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what happens if an user trying to read HttpContext.Current.Cache[key] while the other one trying to remove object HttpContext.Current.Cache.Remove(key) at the same time?

Just think about hundreds of users reading from cache and trying to clean some cache objects at the same time. What happens and is it thread safe?

Is it possible to create database aware business objects in cache?

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3 Answers 3

up vote 1 down vote accepted

If the code is unable to get the object, then nothing / null is returned.

Why would you bother to cache an object if you would have the chance of removing it so frequently? Its better to set an expiration time and reload the object if its no longer in the cache.

Can you explain "DB aware object"? Do you mean a sql cache dependency, or just an object that has information about a db connection?

EDIT: Reponse to comment #3.

I think we are missing something here. Let me explain what I think you mean, and you can tell me if its right.

  1. UserA checks for an object in cache ("resultA") and does not find it.
  2. UserA runs a query. Results are cached as "resultA" for 5 minutes.
  3. UserB checks for an object in cache ("resultA") and does find it.
  4. UserB uses the cached object "resultA"

If this is the case, then you dont need a Sql Cache dependency.

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I mean something like sql cache dependency. –  Erhan Jan 23 '09 at 21:04
I would recommend against that if the sql data is frequently updated. You run the risk of implementing a potential performance problem if its too frequent, or if several object share a similar dependency. –  StingyJack Jan 23 '09 at 21:08
I want to cache query results simultaneously cause of sql query overhead on db server. –  Erhan Jan 23 '09 at 21:12
It is exactly what you said with userA & userB. And i have implemented similar dependency check in data access layer. But i'm not sure if it causes any problem while cleaning cache objects. –  Erhan Jan 23 '09 at 22:00
Its not that it will be broken, but a sql dependency will force extra queries and load on your database because its always checking. –  StingyJack Jan 26 '09 at 13:05

Well i have a code to populate cache:

string cacheKey = GetCacheKey(filter, sort);
if (HttpContext.Current.Cache[cacheKey] == null)
  reader = base.ExecuteReader(SelectQuery);
  HttpContext.Current.Cache[cacheKey] = 
    base.GetListByFilter(reader, filter, sort);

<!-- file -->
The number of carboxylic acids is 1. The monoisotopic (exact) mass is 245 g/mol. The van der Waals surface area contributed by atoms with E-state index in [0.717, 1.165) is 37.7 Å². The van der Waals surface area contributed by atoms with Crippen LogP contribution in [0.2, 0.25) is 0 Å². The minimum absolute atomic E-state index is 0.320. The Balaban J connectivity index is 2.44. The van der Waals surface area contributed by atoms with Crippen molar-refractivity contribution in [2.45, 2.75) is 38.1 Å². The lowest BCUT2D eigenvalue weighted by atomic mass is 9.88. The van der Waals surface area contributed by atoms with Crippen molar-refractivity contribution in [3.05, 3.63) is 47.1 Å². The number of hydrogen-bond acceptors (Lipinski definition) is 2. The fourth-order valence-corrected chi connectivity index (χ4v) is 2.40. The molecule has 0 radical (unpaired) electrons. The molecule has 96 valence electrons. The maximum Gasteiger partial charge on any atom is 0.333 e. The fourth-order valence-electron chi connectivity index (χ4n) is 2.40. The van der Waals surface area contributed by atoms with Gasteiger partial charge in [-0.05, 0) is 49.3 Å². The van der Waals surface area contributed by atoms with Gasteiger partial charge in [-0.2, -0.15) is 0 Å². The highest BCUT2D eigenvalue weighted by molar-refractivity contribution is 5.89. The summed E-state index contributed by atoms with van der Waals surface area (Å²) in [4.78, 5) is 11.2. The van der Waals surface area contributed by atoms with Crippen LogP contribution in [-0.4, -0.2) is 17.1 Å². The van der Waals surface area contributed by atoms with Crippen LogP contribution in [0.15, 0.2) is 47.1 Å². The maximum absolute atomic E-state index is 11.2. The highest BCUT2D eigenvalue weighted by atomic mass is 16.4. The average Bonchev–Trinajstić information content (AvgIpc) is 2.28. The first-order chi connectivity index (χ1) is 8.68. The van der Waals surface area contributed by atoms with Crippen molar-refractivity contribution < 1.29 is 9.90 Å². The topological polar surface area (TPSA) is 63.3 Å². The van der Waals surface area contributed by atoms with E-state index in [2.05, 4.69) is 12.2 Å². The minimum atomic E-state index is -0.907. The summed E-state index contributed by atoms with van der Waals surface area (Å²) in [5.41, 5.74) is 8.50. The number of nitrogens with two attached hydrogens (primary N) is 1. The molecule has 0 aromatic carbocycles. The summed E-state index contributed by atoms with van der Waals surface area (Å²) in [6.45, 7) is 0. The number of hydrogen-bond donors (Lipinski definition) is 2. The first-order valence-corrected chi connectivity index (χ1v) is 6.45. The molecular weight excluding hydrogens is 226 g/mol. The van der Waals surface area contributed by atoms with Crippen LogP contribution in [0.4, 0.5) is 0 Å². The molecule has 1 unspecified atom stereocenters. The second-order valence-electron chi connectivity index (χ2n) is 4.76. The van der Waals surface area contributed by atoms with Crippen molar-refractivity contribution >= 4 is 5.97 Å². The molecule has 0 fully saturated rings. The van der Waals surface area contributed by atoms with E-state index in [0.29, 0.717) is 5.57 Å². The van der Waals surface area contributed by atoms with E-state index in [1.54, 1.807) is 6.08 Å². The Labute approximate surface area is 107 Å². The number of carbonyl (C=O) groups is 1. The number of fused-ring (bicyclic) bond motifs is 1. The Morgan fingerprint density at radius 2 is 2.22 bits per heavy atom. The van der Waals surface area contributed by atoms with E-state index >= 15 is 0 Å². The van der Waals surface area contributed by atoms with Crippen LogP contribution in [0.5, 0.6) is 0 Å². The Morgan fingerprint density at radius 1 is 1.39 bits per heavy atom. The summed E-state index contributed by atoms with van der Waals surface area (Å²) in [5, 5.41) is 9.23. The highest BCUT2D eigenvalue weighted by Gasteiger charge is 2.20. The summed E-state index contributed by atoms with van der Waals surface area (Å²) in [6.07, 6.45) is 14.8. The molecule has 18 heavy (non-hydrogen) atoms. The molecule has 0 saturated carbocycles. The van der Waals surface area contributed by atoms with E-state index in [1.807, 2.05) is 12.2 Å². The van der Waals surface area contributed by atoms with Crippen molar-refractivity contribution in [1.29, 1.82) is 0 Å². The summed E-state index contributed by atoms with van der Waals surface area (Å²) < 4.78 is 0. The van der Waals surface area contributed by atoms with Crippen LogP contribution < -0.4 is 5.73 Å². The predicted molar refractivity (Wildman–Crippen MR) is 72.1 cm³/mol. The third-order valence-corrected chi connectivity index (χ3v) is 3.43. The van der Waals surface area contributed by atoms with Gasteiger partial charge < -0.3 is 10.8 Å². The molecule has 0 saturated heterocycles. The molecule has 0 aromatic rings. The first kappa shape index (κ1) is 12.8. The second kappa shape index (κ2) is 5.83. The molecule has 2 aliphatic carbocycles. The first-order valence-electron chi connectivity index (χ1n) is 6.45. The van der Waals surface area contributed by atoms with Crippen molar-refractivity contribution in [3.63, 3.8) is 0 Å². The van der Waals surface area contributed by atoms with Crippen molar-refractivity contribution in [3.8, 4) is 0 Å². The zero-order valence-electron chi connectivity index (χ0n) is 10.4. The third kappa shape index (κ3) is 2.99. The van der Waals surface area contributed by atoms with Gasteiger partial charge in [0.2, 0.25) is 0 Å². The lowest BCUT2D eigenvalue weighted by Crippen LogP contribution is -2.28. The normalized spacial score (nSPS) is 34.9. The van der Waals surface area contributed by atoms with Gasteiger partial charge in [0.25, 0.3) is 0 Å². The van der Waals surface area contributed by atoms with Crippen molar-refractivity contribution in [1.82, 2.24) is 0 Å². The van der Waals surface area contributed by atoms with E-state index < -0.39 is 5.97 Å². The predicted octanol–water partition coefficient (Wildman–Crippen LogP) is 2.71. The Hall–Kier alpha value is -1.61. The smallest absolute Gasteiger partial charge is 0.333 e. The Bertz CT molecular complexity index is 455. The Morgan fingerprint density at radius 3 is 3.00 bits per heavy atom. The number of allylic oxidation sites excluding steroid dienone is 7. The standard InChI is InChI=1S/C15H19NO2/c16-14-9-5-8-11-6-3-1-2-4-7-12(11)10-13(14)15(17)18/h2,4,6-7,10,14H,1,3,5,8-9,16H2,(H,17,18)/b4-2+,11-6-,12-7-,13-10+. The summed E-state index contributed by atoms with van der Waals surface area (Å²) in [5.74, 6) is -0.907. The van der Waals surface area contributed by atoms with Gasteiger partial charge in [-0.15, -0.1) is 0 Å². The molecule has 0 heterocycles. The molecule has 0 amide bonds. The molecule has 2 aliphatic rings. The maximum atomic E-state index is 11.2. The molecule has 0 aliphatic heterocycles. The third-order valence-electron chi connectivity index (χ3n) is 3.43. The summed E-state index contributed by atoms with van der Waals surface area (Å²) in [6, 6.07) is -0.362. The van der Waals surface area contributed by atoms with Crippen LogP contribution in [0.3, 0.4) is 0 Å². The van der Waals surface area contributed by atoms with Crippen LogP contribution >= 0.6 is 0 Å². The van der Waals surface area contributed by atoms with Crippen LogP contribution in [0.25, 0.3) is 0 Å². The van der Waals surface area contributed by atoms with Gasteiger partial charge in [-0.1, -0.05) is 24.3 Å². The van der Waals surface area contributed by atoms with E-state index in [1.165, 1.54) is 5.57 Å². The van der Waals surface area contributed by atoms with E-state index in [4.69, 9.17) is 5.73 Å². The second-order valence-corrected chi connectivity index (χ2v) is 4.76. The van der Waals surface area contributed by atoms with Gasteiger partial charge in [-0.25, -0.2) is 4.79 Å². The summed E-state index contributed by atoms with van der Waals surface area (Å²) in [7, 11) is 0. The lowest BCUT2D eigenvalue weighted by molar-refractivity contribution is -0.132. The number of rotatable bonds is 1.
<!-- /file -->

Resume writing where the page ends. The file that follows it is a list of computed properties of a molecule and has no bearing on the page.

return HttpContext.Current.Cache[cacheKey] as List<CurrencyDepot>;

and when table updated cleanup code below executing:

private void CleanCache()
  IDictionaryEnumerator enumerator = 
  while (enumerator.MoveNext())
    if (enumerator.Key.ToString().Contains(_TableName))
      try {
      } catch (Exception) {}

Is this usage cause a trouble?

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Yes. Don't enumerate through cache items, and dont swallow an exception like that. –  StingyJack Jan 23 '09 at 21:49
What's the problem with enumeration of cache items? –  Erhan Jan 23 '09 at 22:02
You dont need to. Checking for the item is as simple as "if (Cache[_tableName] != null)" . –  StingyJack Jan 26 '09 at 19:12
CleanCache is data access layer function and processing cache objects depending on tablename. Enumeration needed cause of hash algorithmic Cache Keys (e.g. Cache[Order|8CA12010]) –  Erhan Feb 8 '09 at 11:01

The built-in ASP.Net Cache object (http://msdn.microsoft.com/en-us/library/system.web.caching.cache.aspx) is thread-safe, so insert/remove actions in multi-threaded environments are inherently safe.

Your primary requirement for putting any object in cache is that is must be serializable. So yes, your db-aware business object can go in the cache.

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Just because the object is thread safe, does not guarantee that the object will be locked or available, and Serializable has nothing to do with a DB aware object –  StingyJack Jan 23 '09 at 20:59
Correct, thread-safety does not protect against deadlocks. The HttpRuntime Cache does, however, have built-in protection to ensure availability. But any object that goes into the Cache must be serializable. My point is that DB-awareness for an object in cache is inconsequential. –  jro Jan 24 '09 at 16:27
Agreed. Thanks for clarifying. –  StingyJack Jan 26 '09 at 13:05

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